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September 13, 2021 01:57pm
Carrie Cuttler, PhD, an assistant professor in the Department of Psychology at Washington State University, discusses some of the limitations present in her research into the use of cannabis to treat obsessive-compulsive disorder.
Contemporary Clinic® interviewed Carrie Cuttler, PhD, an assistant professor in the Department of Psychology at Washington State University, on a recent study she co-authored that was published in the Journal of Affective Disorders on the use of cannabis in treating symptoms of obsessive-compulsive disorder (OCD).
During the discussion, Cuttler addressed the limitations of her research in relation to the analyzed data being pulled from a medical cannabis app, which is mainly used by experienced cannabis users to track their consumption, and thus may not be indicative of its efficacy for the broader public—specifically those who are naïve to cannabis.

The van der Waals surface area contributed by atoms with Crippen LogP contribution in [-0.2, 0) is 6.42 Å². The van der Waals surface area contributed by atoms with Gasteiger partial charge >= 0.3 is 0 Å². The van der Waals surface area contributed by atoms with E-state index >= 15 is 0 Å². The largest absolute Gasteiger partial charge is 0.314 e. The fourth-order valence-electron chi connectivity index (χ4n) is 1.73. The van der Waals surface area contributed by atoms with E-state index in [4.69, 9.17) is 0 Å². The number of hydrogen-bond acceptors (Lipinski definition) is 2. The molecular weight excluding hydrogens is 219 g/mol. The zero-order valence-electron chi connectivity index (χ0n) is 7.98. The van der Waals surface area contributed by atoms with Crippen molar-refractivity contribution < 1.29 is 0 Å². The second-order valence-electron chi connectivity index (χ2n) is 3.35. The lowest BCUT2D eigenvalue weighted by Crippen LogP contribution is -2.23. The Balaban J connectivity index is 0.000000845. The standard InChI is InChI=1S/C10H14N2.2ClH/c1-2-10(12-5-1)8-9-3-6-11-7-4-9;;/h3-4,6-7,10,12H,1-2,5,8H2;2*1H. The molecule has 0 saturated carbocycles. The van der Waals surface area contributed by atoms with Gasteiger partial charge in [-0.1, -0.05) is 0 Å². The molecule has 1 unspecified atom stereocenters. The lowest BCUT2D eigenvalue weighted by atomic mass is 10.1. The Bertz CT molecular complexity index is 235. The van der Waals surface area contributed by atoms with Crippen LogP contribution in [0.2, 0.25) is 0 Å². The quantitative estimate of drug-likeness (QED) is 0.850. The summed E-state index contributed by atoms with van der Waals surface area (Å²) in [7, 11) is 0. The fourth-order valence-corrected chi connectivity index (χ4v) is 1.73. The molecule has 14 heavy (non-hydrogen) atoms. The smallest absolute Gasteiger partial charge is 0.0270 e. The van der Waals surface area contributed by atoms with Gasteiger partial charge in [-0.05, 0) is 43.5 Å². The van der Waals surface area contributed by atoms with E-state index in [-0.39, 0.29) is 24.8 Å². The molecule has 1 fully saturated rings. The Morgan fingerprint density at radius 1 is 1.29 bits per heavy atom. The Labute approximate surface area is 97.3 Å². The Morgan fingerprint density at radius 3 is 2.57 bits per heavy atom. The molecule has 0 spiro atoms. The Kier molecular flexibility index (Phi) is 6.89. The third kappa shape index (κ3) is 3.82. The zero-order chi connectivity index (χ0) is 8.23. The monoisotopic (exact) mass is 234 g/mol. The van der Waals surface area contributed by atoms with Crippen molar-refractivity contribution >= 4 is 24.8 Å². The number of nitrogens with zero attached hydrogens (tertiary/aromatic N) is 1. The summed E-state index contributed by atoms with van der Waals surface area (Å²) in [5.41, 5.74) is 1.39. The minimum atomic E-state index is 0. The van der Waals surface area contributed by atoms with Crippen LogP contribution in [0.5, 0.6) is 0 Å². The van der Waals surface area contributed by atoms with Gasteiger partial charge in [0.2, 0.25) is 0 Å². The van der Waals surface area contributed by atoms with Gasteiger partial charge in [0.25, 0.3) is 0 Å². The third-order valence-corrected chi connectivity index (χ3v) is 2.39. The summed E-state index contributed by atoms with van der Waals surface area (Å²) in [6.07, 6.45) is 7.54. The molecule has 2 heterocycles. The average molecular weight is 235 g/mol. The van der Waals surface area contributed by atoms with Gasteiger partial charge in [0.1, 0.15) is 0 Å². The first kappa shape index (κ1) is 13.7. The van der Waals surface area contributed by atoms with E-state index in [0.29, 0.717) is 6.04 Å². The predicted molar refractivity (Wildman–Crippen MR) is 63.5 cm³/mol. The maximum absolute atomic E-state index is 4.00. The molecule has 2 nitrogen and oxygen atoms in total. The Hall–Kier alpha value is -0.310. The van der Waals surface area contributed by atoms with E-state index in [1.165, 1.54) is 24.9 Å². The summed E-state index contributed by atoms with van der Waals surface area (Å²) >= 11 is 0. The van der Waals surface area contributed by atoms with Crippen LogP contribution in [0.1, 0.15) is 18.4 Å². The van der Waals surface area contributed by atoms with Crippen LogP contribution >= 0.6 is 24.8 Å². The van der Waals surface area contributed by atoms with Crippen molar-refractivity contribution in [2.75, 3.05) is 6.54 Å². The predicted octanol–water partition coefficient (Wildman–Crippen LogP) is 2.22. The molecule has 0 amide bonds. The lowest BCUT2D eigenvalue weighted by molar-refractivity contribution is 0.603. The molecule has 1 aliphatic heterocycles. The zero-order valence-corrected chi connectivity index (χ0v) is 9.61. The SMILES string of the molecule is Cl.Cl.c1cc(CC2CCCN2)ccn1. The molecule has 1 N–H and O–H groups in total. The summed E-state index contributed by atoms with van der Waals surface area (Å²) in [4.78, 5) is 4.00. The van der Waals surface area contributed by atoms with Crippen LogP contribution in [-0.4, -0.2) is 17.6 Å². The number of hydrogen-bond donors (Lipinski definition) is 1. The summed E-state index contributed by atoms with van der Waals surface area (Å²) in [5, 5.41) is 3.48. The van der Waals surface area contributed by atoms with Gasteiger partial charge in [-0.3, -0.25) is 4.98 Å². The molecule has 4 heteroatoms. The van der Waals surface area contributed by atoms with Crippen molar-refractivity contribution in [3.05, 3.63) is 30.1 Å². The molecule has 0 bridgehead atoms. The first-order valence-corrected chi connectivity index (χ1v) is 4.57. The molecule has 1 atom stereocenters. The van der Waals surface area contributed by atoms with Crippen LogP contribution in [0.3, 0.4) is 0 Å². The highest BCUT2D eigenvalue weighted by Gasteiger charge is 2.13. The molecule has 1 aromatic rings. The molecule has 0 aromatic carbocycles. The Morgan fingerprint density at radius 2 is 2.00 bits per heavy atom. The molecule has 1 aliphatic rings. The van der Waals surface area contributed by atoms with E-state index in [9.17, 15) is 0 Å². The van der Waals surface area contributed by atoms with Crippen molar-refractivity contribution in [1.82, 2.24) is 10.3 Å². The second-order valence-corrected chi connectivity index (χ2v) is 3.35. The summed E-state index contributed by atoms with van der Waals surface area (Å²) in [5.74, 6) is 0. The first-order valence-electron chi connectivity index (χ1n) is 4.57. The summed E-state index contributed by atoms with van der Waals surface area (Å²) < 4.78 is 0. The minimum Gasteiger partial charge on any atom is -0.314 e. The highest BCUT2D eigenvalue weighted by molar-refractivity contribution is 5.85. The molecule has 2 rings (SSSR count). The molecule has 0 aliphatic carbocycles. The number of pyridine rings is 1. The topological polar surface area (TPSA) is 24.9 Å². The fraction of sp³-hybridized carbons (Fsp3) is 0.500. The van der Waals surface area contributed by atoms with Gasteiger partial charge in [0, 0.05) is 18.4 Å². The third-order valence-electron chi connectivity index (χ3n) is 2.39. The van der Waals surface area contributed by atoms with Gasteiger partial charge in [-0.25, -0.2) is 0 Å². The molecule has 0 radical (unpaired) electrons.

Additionally, she explains that the findings may overrepresent individuals who find cannabis to be effective at the treatment of OCD symptoms, because people who don’t find cannabis effective would likely stop using it and subsequently also stop using the app to track their use of the drug.